The Pastor Who Has To Leave … Like Right Now.

Just got back from my morning run on the Webster Groves High School track. Today is a great day as June 19, 1999, was the day I married my beautiful wife, Amany.

Last week, we received a series of emails from a pastor of a medium-sized church in a southern U.S. state. This church had sponsored the pastor to come to the U.S. on a religious, or R-1, visa from Africa. The pastor’s wife came as well. In the three years that they have been in the U.S., they have had 2 children who are now U.S. citizens.

As it turns out, the church filed all of the R-1 paperwork on their own and had the case approved. The visa was valid for 3 years.

The congregation and the church board of directors really liked Pastor Michael. He gave excellent sermons, was involved in the community and was readily accessible to the church members.

Because they liked him so much, the board decided to sponsor the pastor for lawful permanent resident status. They wanted to apply for a green card for Pastor Michael and his wife.

Since they had succeeded in getting the R-1 visa without the help of an attorney, they decided to file for the green cards pro se (without an attorney). They filed the necessary forms before the original R-1 visa expired.

And this is where they made their fateful mistake. No one on the board understood that simply filing for a green card for the pastor continued his R-1 visa status. No one knew that, in fact, they had to also file for an R-1 renewal so the pastor and his wife could maintain their status while the green card case was pending.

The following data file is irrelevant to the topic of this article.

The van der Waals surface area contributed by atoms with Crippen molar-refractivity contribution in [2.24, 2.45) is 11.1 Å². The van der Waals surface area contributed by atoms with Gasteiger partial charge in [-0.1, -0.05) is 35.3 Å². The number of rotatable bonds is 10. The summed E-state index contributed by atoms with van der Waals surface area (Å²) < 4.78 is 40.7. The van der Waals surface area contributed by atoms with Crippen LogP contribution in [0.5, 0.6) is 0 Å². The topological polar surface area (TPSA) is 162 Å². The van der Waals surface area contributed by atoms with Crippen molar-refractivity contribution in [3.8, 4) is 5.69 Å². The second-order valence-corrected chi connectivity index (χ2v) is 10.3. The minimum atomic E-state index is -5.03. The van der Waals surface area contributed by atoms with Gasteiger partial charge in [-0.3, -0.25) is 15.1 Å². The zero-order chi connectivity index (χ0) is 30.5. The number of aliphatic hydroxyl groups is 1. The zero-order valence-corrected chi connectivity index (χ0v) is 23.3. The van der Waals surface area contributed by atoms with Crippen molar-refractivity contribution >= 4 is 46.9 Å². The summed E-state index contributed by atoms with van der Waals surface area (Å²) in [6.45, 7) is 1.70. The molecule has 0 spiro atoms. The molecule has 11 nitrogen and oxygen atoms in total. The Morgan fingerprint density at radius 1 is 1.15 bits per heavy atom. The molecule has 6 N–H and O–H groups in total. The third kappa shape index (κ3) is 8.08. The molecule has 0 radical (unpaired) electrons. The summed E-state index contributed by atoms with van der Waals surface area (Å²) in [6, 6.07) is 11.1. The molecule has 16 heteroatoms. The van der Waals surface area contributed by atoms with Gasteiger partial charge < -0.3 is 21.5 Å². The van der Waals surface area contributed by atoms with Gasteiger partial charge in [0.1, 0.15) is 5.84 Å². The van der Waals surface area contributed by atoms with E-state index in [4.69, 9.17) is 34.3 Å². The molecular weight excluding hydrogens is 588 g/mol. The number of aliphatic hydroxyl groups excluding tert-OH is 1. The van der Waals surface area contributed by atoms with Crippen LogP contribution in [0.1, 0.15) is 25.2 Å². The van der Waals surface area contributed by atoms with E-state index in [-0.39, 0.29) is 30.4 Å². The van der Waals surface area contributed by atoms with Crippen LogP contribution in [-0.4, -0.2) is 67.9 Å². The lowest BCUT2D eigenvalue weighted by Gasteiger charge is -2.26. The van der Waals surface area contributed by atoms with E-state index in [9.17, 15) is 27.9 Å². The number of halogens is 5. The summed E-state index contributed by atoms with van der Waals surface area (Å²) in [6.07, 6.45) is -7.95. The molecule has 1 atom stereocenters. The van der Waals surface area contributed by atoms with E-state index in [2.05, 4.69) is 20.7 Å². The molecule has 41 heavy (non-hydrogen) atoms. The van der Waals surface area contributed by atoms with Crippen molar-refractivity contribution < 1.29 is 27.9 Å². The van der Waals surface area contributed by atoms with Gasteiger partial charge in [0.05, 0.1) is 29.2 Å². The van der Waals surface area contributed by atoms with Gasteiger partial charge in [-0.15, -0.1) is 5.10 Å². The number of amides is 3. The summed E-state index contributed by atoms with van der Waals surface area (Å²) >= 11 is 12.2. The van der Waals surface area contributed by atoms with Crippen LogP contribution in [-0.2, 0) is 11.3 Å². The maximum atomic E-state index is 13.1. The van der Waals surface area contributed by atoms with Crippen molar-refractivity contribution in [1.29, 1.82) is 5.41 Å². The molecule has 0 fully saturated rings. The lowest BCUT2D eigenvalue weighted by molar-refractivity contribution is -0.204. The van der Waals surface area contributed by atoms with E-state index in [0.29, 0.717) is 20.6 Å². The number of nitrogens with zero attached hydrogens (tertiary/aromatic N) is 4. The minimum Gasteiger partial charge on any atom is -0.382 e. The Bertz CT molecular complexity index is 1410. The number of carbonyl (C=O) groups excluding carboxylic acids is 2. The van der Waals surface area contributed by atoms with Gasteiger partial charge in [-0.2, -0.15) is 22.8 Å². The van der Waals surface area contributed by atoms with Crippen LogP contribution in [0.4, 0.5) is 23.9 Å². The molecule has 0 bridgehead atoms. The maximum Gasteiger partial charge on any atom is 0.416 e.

But when the church received notices that the green card cases had been accepted for processing, they thought everything was fine. It was not until they received a request for evidence nine months later on the issue of continuous lawful presence that they realized that they needed to talk to an attorney for help. USCIS had spotted the lack of R-1 renewal and knew it was a problem.

We had the not-so-fun task of telling the pastor and the board that Michael and his wife had fallen out of status. They had been out of status for more than 6 months. This meant four things:

The pastor and his wife could not obtain lawful resident status.
They had to leave the United States.
When they left the U.S, they would be barred from returning for 3 years.
The church lost all of the time, money and energy they spent on the green card for Pastor Michael and his wife.
This truly is a tragedy that could have very easily been avoided. Had the church consulted with an immigration attorney, they would have learned that the R-1 visa had to be renewed.

Pastor Michael does not want to leave. The church does not want him to leave. But leave he must.

For us, it is another reminder that consulting with an immigration attorney for any complex issue is super important. Hopefully, they won’t make that mistake again.

PS – people think R-1 visas are easy to get. In fact, USCIS has reported a marked increase in R-1 visa applications and in fraud associated with those applications. As such, these cases have been getting a lot more scrutiny lately.